Newspaper logo  
 
 
Local Stories, Events

Ref. : Civic Events

Ref. : Arts & Education Events

Ref. : Public Service Notices

Books, Films, Arts & Education

12.15 The Rape of Recy Taylor: behind one of the year's most vital documentaries

Letters

Ref. : Letters to the editor

Health Care & Environment

12.17 World Bank will stop financing oil and gas exploration and production

12.17 Brazilian police foil million-dollar fraud to export precious wood to China [clear-cutting forests harshly impacts all life above and below ground-level for decades; it decreases oxygen production and seguestration of CO2 and increases area, frequency and duration of drought]

12.16 How investing in solar energy can create a brighter future for Africa

12.14 Global warming made Hurricane Harvey deadly rains three times more likely, research reveals

12.14 The long read: A different dimension of loss’: inside the great insect die-off

12.14 After years of toxic oil spills, indigenous Peruvians use tech to fight back

12.13 The US is penny wise and pound foolish on the climate

12.13 Arctic permafrost thawing faster than ever, US climate study finds

12.13 Drugs Don't Kill People, Neoliberalism Kills People

12.13 English rivers polluted by powerful insecticides, first tests reveal [Are similar tests of U.S. waters conducted by the EPA anymore? We think not...]

12.12 Ophelia Dahl’s National Health Service

12.12 Overfishing and climate change push seabirds to extinction

12.12 Macron awards US scientists grants to move to France in defiance of Trump

News Media Matters

12.17 A Report to Our Readers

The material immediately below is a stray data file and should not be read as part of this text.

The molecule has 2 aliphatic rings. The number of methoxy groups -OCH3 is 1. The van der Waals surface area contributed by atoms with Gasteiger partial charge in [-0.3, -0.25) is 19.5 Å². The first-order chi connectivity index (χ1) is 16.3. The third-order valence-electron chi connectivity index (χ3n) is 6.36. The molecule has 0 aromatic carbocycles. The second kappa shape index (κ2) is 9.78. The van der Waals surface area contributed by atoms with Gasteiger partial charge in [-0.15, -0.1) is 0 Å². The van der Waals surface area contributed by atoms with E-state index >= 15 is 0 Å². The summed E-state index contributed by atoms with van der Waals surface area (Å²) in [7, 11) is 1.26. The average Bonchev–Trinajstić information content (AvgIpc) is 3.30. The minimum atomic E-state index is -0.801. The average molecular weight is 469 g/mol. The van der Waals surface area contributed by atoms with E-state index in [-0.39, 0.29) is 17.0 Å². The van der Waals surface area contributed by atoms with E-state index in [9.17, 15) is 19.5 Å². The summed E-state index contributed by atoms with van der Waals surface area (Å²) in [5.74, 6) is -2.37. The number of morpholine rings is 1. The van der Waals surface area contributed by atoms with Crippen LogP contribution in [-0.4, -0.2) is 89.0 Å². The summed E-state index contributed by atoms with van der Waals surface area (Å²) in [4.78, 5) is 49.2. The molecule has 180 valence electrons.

12.15 Net Neutrality Fight 'Not Over': Groups Launch Internet-Wide Campaign Pushing Congress to Overrule FCC Vote

Daily: FAIR Blog
The Daily Howler

US Politics, Policy & 'Culture'

12.17 'Making America Stupid Again': Outrage Over Forbidden 7 Words You Can't Say at Trump's CDC [“Stupid is as stupid does.” –Forrest Gump]

12.16 Poverty in US set to increase due to Donald Trump's policies, says UN official [oligarchy-controlled countries are wonderful for the very rich]

12.16 The crisis ahead: The U.S. is no country for older men and women

12.16 Republicans Despise the Working Class [oligarchy-controlled countries are wonderful for the very rich]

12.16 Rep. Adam Schiff Warns Republicans Are Moving to Shut Down House Russia Probe, Target Mueller

12.15 The Growing Partisan Divide Over Feminism

12.15 A journey through a land of extreme poverty: welcome to America

12.15 Health program for 9 million kids falls victim to partisan squabbling

Justice Matters

12.17 Venue of last resort: the climate lawsuits threatening the future of big oil [something else Republicans are packing the courts for...]

12.15 Who Pays for Judicial Races? The Politics of Judicial Elections 2015-16 [desperately packing the courts at all levels to protect white power & unregulated capitalism]

12.13 US Concern Over 'Pervasive' High-Level Corruption Surging Under Trump: Poll [anyone surprised?]

High Crimes?

12.17 Trump’s Misuse of Intelligence on Iran [immoral behavior that could lead to War]

Economics, Crony Capitalism

12.17 How a Philadelphia nun became the unlikely face of conscientious capitalism [Why don't we teach morality in Law & Business schools?]

12.16 The Republican Tax Bill Provides Huge Benefits to People Who Don’t Work. But Only if They’re Rich. [oligarchy-controlled countries are wonderful for the very rich]

12.16 The United States Is Now as Unequal as Russia. And That’s Before the Tax Bill. [oligarchy-controlled countries are wonderful for the very rich]

12.16 EU to force firms to reveal true owners in wake of Panama Papers [what are the chances oligarchy-controlled countries (esp. America and Russia) ever agree to fight tax evasion and money landering? International agencies must all mandate common regulations as a condition for UN membership, trade agreements, world bank loans, etc.]

12.15 FCC Chair Ajit Pai 'Shows Just How Dumb He Thinks Americans Are' With Video Mocking Net Neutrality [he won't discuss how giving more monopoly power to cable ISPs will increase consumer costs and stifle innovation]

12.14 World's richest 0.1% have boosted their wealth by as much as poorest half

12.14 Inequality is not inevitable – but the US 'experiment' is a recipe for divergence